Since World War II, Scripture scholars have looked at gospels from a completely different perspective. Before the mid-1940s they zeroed in on individual passages, trying to surface how each pericope developed and evolved in the early Christian community. But since then, students of the Bible have also begun to concentrate on how the evangelists integrated those individual passages into a unified work.
This is quite similar to what movie critics do. They often focus on a specific scene, studying how it was filmed, directed and acted. But eventually they have to comment on how that particular scene fits into the whole movie, judging how it helps convey the overall message the director’s trying to get across.
Once scholars of our four gospels began to employ this methodology – called “redaction” criticism – a whole new biblical world opened. They started to appreciate the theology each evangelist was sharing with his community. The four were more than just collectors of early Christian traditions. Each molded Jesus’ sayings and narratives into a unique pattern. Today students of Scripture rarely use the phrases “Jesus said this or did that.” It’s been replaced with “Mark’s Jesus or John’s Jesus said this or did that.” Each evangelist provides us with a different theological picture of Jesus.
It’s significant that when our American bishops were given the next to last draft of the Catholic Catechism to critique, their number one objection was that it wasn’t “scriptural.” Among other things, they realized it didn’t take into consideration the various theologies of the sacred authors. The catechism treated the gospels, for instance, as Jesus biographies, not as Jesus theologies, permitting its authors to arrange gospel passages into the theology they, not the evangelists, wanted to convey.
Sadly, our bishops’ objection was brushed aside.
But neither were those who chose our liturgical readings in the late 60s familiar with redaction criticism, else what’s going to happen next week could never have occurred. Every three years, in the middle of summer, we suddenly shift from Mark’s narrative of the miraculous feeding to John’s account – a biblical “No! No!” Though both seem to narrate the same event, they employ different theologies in their narratives.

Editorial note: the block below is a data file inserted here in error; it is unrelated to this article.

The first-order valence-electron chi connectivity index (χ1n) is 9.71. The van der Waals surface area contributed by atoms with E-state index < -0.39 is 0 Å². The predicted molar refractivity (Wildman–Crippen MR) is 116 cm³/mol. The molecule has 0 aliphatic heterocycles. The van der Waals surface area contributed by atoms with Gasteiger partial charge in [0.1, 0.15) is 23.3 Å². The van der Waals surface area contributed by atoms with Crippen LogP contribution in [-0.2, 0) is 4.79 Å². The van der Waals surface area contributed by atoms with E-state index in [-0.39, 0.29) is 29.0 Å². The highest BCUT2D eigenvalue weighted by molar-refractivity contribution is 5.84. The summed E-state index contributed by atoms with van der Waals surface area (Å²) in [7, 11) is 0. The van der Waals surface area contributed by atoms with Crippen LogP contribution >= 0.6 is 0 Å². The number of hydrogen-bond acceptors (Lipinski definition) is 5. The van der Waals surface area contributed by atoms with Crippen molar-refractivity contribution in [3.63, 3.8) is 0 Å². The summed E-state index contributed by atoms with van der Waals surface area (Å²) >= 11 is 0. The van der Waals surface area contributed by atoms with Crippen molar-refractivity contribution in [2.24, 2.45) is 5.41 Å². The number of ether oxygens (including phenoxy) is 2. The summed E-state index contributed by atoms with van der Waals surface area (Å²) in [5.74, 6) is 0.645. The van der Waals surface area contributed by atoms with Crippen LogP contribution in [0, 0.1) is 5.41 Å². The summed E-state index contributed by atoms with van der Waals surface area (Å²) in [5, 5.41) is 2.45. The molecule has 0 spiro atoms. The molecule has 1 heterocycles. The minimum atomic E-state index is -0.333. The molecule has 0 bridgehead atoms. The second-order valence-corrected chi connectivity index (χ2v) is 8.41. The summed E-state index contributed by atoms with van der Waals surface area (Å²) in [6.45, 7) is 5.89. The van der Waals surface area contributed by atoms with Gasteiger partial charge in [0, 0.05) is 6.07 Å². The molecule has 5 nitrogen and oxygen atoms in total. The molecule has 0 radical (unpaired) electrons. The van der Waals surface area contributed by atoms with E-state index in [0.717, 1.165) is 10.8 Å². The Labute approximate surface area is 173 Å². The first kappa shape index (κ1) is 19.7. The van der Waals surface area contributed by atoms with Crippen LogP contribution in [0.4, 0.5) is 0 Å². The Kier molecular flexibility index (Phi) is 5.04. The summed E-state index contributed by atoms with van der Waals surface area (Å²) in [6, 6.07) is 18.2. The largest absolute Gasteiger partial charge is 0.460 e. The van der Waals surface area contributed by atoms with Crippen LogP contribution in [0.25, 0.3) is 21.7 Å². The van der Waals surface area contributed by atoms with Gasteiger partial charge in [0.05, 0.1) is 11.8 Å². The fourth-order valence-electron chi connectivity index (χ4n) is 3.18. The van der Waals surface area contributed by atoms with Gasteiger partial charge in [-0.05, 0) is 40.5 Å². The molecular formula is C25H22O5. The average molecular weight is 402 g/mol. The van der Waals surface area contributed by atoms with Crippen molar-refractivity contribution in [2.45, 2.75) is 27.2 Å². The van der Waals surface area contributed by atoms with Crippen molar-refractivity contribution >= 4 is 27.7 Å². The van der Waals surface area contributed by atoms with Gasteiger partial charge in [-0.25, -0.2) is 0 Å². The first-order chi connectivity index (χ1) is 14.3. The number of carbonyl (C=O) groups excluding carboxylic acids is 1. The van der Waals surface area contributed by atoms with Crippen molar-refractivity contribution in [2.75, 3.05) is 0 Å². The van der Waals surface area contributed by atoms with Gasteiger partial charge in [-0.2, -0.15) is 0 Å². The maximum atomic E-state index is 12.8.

Beginning next Sunday, we’ll treat John’s theology for the next five weeks. But since today’s Marcan passage is an intro to his first bread miracle, we’ll look at his.
Like many of our sacred authors, Mark’s concerned with the qualities of a good leader. As we hear in our Jeremiah reading, leadership in faith communities has always been a problem, in this case leading the prophet to look to the indefinite future for the arrival of a perfect leader. Mark, on the other hand, looks to the here and now. In his mind, the perfect leader, Jesus, has already arrived. What aspects of his leadership should Christian leaders be imitating? Jesus’ communities should never be like “sheep without a shepherd.”
In Mark’s theology – clearly demonstrated in his first bread miracle – a faith leader should be a catalyst, creating situations in which Christians can meet the needs of others, even though they initially think they’re powerless to meet those needs. In Mark’s account, unlike John’s, Jesus doesn’t feed the people, his disciples –after much protest – carry out that work. He’s simply the instigator, pointing out an ability they didn’t realize they had until they actually did it.
Though the Pauline disciple who wrote Ephesians emphasizes the unifying aspect of leadership, Mark’s insights can’t be ignored or underestimated. He’s telling his community to surface leaders who aren’t threatened by the power of the people they lead. If they are, the needs of the community will never be met.